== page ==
Wandering between his native Bordeaux and Berlin, Toums redefines the medium of analog artistic photography by attacking his negatives with acids, ink, paint and other physical alterations and combining his skillsets with a dark contemporary mythology.
Working in darkroom and strictly excluding all forms of modern technique, his practice lurks in the footsteps of the late 19th century pioneers and early 20th century surrealist avant-gardes.
Portraits are his preferred genre. Toums destructures them until they achieve the transmutated vision that the artist has assigned to them. Like a deus ex machina, the photographer creates the portrait with his camera and subsequently creates the final image through his manipulations ex-post.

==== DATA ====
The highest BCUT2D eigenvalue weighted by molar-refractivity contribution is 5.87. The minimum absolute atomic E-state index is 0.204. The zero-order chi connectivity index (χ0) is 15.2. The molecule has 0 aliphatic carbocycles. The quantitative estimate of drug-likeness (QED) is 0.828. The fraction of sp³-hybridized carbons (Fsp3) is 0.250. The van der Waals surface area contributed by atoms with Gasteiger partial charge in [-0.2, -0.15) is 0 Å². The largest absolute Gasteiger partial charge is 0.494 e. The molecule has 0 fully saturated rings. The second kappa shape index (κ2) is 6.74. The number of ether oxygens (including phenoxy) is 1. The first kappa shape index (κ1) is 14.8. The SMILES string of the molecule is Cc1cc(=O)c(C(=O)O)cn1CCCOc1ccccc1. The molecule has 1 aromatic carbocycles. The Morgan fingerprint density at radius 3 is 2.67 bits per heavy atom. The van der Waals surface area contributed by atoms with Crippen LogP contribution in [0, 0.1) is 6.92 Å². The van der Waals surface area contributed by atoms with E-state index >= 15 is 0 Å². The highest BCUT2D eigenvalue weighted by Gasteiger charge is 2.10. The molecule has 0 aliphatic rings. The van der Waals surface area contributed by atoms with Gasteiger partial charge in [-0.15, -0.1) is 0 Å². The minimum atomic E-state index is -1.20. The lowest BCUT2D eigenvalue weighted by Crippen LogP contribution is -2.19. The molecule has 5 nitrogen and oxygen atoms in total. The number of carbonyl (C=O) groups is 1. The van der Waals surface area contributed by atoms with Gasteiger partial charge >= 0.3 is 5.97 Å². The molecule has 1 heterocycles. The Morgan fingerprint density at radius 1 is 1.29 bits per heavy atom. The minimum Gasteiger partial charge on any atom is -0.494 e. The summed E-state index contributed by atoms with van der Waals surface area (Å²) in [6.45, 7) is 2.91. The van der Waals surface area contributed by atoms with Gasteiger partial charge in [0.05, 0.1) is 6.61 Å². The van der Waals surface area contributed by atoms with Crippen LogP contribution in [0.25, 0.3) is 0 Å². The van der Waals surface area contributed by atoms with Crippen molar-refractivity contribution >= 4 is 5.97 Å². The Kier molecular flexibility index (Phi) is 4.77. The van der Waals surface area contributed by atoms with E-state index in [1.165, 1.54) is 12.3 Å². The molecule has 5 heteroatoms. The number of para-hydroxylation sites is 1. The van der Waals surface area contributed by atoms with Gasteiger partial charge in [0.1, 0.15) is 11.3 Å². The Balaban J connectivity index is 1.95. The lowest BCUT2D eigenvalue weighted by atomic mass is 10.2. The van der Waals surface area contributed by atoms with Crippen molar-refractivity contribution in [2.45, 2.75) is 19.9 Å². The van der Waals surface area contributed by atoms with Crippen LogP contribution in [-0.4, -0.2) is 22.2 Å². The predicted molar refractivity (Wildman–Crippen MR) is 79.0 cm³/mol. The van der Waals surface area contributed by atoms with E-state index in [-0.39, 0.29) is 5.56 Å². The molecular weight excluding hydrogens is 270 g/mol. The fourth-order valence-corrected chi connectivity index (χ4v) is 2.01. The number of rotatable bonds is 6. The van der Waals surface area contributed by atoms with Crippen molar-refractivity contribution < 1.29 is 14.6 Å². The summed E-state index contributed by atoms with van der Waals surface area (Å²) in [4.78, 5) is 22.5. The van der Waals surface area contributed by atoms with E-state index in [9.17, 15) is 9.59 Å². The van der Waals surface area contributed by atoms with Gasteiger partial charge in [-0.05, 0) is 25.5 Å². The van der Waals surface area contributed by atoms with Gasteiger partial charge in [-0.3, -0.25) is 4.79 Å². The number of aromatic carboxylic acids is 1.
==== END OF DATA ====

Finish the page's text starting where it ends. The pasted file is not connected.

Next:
Utterly disrespectful of the medium, desacralizing it in order to provide a new meaning, Toums is a rare breed of an iconoclast photographer, with filiation looking towards Joel-Peter Witkin, Pierre Molinier, and Roger Ballen.
His direct and deadly intervention on the film, the materia prima of his work, procures a highly unstable result. Soon to be destroyed by acids, slowly corroding the matter, the films are revealed in the darkroom process and printed on silver gelatin. As the film returns to dust, the portraits become fugitives, trying to escape their own fate, living in a printed dimension and refusing mortality. It is no accident that most Toums compositions are building a new mythology with some elements borrowed from the Greek corpus of myths.
« I destroy my own films with the intention of entering in the very heart of the photosensitive material, which allows me to have a direct control over the frozen reality that I destructure at will. The goal being to understand this matter as painting with the intention of pushing back the normal process of photography to expand my own field of investigation and thus regain an imaginative and narrative freedom. For years I wanted to freeze absurd moments in reality. »